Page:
Electroconvulsive therapy (ECT) is an FDA-approved treatment for depression where a gentle electric current is sent through your brain, causing a surge of electrical activity. ECT can be beneficial in the treatment of treatment-resistant depression, major depressive disorder, schizophrenia, and bipolar disorder when other treatment options have been ineffective. Due to its relative safety compared to some medications, it is often a treatment that is safe to use for pregnant patients with severe depression or other mental health issues.
The gentle electrical stimulation during treatment is thought to reset some of the pathways in your brain that are causing severe psychiatric symptoms. ECT is done under anesthesia, so patients are comfortably asleep during the short procedure.
Patients with severe psychiatric illnesses are at high risk for suicide or suicide attempts, and the risk of death or serious injury is substantially higher than for the general population. According to research, patients who expressed suicidal intent saw a marked and rapid improvement of symptoms with ECT treatment.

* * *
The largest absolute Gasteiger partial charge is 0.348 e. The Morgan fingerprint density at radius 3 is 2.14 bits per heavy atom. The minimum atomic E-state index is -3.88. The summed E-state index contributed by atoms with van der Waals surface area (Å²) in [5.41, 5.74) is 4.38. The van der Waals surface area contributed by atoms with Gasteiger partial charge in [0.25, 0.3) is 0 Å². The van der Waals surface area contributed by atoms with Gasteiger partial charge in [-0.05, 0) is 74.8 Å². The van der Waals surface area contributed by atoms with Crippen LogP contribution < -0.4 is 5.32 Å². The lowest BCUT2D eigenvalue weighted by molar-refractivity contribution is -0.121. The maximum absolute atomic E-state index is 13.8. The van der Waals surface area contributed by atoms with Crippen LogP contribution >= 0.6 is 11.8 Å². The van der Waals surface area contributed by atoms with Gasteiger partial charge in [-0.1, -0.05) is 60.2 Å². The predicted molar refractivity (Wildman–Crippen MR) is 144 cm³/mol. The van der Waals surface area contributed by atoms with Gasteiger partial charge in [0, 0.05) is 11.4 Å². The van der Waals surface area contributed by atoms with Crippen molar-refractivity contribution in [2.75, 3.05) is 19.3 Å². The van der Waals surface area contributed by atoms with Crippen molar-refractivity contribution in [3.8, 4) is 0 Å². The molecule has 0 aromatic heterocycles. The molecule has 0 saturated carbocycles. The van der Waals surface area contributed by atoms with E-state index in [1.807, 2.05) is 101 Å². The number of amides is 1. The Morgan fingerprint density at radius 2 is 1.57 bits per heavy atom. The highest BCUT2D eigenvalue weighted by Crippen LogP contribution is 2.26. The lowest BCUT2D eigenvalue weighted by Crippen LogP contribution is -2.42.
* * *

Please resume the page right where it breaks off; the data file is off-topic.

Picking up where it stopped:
ECT may be recommended for use in cases where the patient has a history of severe, long-lasting depression, mania, psychosis, or a movement disorder called catatonia (a state of frozen shock or abnormal movements).
Depression is linked to altered messaging between brain cells, which are carried out by chemicals called neurotransmitters. For example, some neurotransmitters, such as dopamine, may be lower in patients with depression, causing limitations in essential functions such as concentration, motivation, and pleasure.
The electrical stimulation received by the brain during ECT has anti-depressive effects that can help alleviate symptoms and bring about changes in these functions.